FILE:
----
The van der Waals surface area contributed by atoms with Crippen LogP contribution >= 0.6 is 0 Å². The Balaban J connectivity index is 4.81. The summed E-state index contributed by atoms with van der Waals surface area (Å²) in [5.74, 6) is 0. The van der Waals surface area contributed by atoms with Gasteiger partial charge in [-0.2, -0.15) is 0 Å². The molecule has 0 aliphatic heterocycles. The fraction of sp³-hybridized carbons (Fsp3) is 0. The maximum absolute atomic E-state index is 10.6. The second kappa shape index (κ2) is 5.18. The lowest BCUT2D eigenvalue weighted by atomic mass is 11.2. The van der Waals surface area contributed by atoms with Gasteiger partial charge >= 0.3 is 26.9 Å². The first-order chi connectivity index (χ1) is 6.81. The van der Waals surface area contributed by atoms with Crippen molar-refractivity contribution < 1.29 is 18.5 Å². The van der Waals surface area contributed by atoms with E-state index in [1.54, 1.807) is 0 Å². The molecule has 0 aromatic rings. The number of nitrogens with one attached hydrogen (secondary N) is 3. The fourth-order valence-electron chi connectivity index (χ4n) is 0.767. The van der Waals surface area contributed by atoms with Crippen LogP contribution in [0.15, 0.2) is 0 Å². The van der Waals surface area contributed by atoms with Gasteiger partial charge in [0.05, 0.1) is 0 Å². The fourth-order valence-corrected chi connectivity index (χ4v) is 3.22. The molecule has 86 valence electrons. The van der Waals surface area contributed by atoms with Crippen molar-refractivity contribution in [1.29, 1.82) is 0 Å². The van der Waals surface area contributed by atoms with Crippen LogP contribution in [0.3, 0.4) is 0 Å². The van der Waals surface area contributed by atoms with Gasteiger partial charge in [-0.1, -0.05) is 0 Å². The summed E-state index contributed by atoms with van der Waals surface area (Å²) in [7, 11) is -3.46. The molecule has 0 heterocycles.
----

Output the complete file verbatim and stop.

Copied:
The van der Waals surface area contributed by atoms with Crippen LogP contribution >= 0.6 is 0 Å². The Balaban J connectivity index is 4.81. The summed E-state index contributed by atoms with van der Waals surface area (Å²) in [5.74, 6) is 0. The van der Waals surface area contributed by atoms with Gasteiger partial charge in [-0.2, -0.15) is 0 Å². The molecule has 0 aliphatic heterocycles. The fraction of sp³-hybridized carbons (Fsp3) is 0. The maximum absolute atomic E-state index is 10.6. The second kappa shape index (κ2) is 5.18. The lowest BCUT2D eigenvalue weighted by atomic mass is 11.2. The van der Waals surface area contributed by atoms with Gasteiger partial charge >= 0.3 is 26.9 Å². The first-order chi connectivity index (χ1) is 6.81. The van der Waals surface area contributed by atoms with Crippen molar-refractivity contribution < 1.29 is 18.5 Å². The van der Waals surface area contributed by atoms with E-state index in [1.54, 1.807) is 0 Å². The molecule has 0 aromatic rings. The number of nitrogens with one attached hydrogen (secondary N) is 3. The fourth-order valence-electron chi connectivity index (χ4n) is 0.767. The van der Waals surface area contributed by atoms with Crippen LogP contribution in [0.15, 0.2) is 0 Å². The van der Waals surface area contributed by atoms with Gasteiger partial charge in [0.05, 0.1) is 0 Å². The fourth-order valence-corrected chi connectivity index (χ4v) is 3.22. The molecule has 86 valence electrons. The van der Waals surface area contributed by atoms with Crippen molar-refractivity contribution in [1.29, 1.82) is 0 Å². The van der Waals surface area contributed by atoms with Crippen LogP contribution in [0.3, 0.4) is 0 Å². The van der Waals surface area contributed by atoms with Gasteiger partial charge in [-0.1, -0.05) is 0 Å². The summed E-state index contributed by atoms with van der Waals surface area (Å²) in [7, 11) is -3.46. The molecule has 0 heterocycles.